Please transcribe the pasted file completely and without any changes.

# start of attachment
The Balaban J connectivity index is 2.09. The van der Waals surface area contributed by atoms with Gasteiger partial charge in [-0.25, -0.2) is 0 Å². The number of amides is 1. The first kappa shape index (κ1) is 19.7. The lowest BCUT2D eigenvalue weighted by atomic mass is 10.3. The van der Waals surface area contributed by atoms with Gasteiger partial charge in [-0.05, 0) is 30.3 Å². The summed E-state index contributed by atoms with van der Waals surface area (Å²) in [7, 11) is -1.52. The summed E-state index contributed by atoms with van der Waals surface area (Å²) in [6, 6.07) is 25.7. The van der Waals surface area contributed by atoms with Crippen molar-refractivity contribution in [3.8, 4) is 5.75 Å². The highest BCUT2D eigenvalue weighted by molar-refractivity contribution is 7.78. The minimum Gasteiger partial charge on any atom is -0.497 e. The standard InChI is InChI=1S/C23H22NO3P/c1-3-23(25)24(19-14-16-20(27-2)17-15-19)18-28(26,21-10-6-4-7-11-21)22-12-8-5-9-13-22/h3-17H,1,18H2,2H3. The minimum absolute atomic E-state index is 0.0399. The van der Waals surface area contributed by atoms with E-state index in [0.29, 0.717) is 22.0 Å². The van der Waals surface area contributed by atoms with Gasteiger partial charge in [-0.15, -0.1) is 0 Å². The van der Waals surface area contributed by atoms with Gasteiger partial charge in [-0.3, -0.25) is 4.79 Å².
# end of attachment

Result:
The Balaban J connectivity index is 2.09. The van der Waals surface area contributed by atoms with Gasteiger partial charge in [-0.25, -0.2) is 0 Å². The number of amides is 1. The first kappa shape index (κ1) is 19.7. The lowest BCUT2D eigenvalue weighted by atomic mass is 10.3. The van der Waals surface area contributed by atoms with Gasteiger partial charge in [-0.05, 0) is 30.3 Å². The summed E-state index contributed by atoms with van der Waals surface area (Å²) in [7, 11) is -1.52. The summed E-state index contributed by atoms with van der Waals surface area (Å²) in [6, 6.07) is 25.7. The van der Waals surface area contributed by atoms with Crippen molar-refractivity contribution in [3.8, 4) is 5.75 Å². The highest BCUT2D eigenvalue weighted by molar-refractivity contribution is 7.78. The minimum Gasteiger partial charge on any atom is -0.497 e. The standard InChI is InChI=1S/C23H22NO3P/c1-3-23(25)24(19-14-16-20(27-2)17-15-19)18-28(26,21-10-6-4-7-11-21)22-12-8-5-9-13-22/h3-17H,1,18H2,2H3. The minimum absolute atomic E-state index is 0.0399. The van der Waals surface area contributed by atoms with E-state index in [0.29, 0.717) is 22.0 Å². The van der Waals surface area contributed by atoms with Gasteiger partial charge in [-0.15, -0.1) is 0 Å². The van der Waals surface area contributed by atoms with Gasteiger partial charge in [-0.3, -0.25) is 4.79 Å².